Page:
Skip to comments.Myanmar finds more evidences on Bronze Age, Iron Age
Posted on 03/09/2009 7:14:24 PM PDT by SunkenCiv
Recent excavations have found more evidences on both Bronze Age and Iron Age in Thazi township, central Mandalay division, Myanmar, proving that the country passed through both Bronze Age and Iron Age in the ancient time.
The Archaeology, Natural Museum and Libraries Department under the Ministry of Culture, in cooperation with the CNRC of France, excavated the areas around Ywagongyi village in the township for 20 days from Jan. 10 to 30, finding out the site where 44 bodies were buried along with two small bundles of bronze sheets, two iron objects, 14 stone beads of different colors, a fine stone weapon, two small earth-baked objects deemed to be round shuttles, and different earthen objects...
Of the fossilized bodies, two are complete sets and 20 fossils are assumed to be at middle age, 10 at early age, one at infant age and one shows over 40, the pelvis of which was badly damaged.
"The iron objects are excavated the same as that of Bronze Age and Iron Age found in Pyawbwe and Thazi townships. The two earth-baked objects are also called earth-baked beads which were excavated in large numbers especially in city states", the sources said, adding that five of the bodies are thought to be buried inside coffins of Bronze Age and Iron Age, which were found in Pyawbwe and Yamethin townships...
In June 2008, ancient artifacts on Bronze Age and Iron Age were also excavated in Kanthitgon village in the same Thazi township, proving the same transition of ages.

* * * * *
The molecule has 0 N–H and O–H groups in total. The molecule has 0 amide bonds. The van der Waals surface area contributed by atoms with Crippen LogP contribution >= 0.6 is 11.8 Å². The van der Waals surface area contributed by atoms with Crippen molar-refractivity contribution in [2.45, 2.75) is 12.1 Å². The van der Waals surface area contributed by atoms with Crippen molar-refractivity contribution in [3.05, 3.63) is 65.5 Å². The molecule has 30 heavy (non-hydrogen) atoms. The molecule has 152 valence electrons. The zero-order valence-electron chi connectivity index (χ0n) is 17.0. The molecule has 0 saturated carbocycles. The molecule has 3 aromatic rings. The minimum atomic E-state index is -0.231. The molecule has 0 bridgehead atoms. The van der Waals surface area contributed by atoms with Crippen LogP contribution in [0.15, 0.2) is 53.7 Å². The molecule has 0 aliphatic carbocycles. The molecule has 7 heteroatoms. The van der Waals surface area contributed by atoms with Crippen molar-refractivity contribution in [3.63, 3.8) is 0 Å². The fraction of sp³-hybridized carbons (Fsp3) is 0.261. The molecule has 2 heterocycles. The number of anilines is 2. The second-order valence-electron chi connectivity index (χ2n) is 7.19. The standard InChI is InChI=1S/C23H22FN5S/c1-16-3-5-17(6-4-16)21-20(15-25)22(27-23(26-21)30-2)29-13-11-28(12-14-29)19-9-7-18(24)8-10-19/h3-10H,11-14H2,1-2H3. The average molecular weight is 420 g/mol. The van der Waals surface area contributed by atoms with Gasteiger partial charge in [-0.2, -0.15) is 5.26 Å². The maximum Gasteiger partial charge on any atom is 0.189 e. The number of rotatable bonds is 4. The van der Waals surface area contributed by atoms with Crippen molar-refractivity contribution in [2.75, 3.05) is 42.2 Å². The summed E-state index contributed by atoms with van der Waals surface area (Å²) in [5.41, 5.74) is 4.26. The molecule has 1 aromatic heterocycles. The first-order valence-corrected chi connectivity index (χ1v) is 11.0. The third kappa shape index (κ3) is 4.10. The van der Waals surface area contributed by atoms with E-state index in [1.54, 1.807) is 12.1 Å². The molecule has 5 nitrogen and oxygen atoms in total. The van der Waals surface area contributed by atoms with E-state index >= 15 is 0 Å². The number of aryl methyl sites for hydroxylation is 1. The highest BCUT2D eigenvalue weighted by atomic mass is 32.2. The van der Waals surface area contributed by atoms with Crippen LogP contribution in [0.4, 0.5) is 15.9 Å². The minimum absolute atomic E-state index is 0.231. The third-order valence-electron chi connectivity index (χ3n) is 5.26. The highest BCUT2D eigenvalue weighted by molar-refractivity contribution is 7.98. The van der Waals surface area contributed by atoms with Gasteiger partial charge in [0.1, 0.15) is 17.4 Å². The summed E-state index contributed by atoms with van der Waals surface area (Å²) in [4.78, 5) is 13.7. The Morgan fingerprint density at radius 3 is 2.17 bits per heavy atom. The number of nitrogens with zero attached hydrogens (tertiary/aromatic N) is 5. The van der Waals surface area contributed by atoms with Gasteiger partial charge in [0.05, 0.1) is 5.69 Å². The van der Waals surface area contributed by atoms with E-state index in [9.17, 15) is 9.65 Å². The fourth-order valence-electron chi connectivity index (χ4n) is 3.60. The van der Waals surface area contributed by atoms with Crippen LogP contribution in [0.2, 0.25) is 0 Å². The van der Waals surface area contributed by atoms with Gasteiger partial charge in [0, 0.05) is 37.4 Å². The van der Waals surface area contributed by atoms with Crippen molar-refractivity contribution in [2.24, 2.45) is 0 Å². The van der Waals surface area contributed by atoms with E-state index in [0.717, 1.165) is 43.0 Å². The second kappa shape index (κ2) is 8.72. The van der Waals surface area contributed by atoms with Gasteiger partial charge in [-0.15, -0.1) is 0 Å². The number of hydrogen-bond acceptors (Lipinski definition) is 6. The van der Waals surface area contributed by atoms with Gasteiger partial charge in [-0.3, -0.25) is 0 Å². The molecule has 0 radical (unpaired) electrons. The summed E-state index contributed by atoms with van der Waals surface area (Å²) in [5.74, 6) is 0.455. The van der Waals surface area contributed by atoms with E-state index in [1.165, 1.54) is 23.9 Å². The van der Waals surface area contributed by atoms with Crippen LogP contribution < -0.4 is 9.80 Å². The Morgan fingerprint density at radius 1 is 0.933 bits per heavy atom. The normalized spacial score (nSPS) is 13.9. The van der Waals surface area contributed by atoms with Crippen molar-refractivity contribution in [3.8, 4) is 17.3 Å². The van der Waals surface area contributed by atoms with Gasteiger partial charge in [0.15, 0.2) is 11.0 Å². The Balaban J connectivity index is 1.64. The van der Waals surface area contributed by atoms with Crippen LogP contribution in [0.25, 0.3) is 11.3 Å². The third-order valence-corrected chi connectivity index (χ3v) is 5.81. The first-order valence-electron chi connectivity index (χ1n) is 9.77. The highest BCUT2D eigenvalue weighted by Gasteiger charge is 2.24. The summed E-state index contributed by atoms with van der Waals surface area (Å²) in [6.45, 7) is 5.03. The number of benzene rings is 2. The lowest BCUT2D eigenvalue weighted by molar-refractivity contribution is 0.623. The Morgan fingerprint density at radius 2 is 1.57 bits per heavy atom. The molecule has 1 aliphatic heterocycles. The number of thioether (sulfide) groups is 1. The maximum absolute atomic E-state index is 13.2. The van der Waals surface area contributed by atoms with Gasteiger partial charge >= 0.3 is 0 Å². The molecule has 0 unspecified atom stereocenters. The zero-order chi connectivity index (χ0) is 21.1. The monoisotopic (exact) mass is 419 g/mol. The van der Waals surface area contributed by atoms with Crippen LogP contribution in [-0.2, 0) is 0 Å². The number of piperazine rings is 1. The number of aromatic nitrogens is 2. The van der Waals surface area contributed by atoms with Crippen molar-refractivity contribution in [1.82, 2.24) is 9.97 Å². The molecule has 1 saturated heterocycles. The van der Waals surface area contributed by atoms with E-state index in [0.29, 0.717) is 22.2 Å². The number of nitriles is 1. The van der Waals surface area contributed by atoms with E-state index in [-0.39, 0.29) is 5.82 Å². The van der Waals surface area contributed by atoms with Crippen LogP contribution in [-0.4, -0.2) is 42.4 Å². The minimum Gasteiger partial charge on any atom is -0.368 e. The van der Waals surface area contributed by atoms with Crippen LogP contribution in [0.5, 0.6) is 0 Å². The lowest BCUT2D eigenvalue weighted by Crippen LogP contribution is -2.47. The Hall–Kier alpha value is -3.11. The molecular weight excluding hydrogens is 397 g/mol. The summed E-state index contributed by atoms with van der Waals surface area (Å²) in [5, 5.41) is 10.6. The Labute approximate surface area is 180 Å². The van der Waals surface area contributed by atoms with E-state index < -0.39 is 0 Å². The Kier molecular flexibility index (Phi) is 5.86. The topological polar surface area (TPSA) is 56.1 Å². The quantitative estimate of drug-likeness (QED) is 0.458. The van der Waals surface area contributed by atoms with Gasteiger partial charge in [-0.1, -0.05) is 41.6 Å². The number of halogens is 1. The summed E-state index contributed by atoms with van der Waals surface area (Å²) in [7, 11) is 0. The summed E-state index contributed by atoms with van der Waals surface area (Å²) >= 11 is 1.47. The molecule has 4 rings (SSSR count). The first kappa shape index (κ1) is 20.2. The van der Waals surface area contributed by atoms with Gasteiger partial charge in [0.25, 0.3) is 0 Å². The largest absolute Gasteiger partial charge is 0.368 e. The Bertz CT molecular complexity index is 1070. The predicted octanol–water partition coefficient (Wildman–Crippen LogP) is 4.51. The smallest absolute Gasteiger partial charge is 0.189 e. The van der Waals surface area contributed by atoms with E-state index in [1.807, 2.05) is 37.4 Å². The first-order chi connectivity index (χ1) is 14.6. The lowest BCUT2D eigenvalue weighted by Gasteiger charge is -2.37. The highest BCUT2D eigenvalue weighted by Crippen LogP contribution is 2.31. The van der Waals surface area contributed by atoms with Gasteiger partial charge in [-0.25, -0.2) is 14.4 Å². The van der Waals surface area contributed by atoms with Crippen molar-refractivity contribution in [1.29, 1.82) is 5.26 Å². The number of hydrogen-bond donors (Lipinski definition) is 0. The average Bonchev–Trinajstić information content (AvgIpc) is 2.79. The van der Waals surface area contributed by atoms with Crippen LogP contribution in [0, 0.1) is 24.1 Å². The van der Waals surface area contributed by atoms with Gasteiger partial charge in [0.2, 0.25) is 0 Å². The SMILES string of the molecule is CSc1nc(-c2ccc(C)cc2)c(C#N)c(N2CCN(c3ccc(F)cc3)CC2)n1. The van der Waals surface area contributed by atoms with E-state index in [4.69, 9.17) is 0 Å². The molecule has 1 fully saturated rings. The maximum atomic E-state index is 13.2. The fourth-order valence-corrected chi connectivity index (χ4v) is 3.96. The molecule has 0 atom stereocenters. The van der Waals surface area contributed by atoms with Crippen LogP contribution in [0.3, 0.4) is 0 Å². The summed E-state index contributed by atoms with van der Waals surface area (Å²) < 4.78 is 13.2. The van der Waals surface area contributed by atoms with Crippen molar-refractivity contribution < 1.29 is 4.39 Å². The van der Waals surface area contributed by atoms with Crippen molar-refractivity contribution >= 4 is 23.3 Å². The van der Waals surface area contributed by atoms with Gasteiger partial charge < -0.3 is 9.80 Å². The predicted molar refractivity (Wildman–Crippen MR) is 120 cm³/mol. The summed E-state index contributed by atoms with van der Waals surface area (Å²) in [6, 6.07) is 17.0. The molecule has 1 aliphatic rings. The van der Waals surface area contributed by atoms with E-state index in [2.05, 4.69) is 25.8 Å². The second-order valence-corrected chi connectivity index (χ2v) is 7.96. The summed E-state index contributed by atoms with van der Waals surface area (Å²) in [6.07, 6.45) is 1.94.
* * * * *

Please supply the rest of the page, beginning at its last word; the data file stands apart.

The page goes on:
(Excerpt) Read more at news.xinhuanet.com ...
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Interesting that both bronze weapons and iron objects were found simultaneously in the same area, at the same time.
Dude, it's Myanmar... You are digging through last week's trash...
For instance, later in the article, it mentions how it was originally thought that Burma didn't have a Bronze Age, but went from Stone Age to Iron Age without that intermediate epoch.
I read that too, but I found much more interesting that they would choose bronze for weapons rather than iron. I will assume that iron would have been far more rare than bronze, but that is just a guess on my part.
It was an interesting article, but I would like to see pictures of the weapons they found.
Speaking of dumpster diving... imagine what archaeologists thousands of years from now are going to think about dumpsters. “These ancient people used large steel boxes as offering shrines to their gods, putting literally any type of item in them.”
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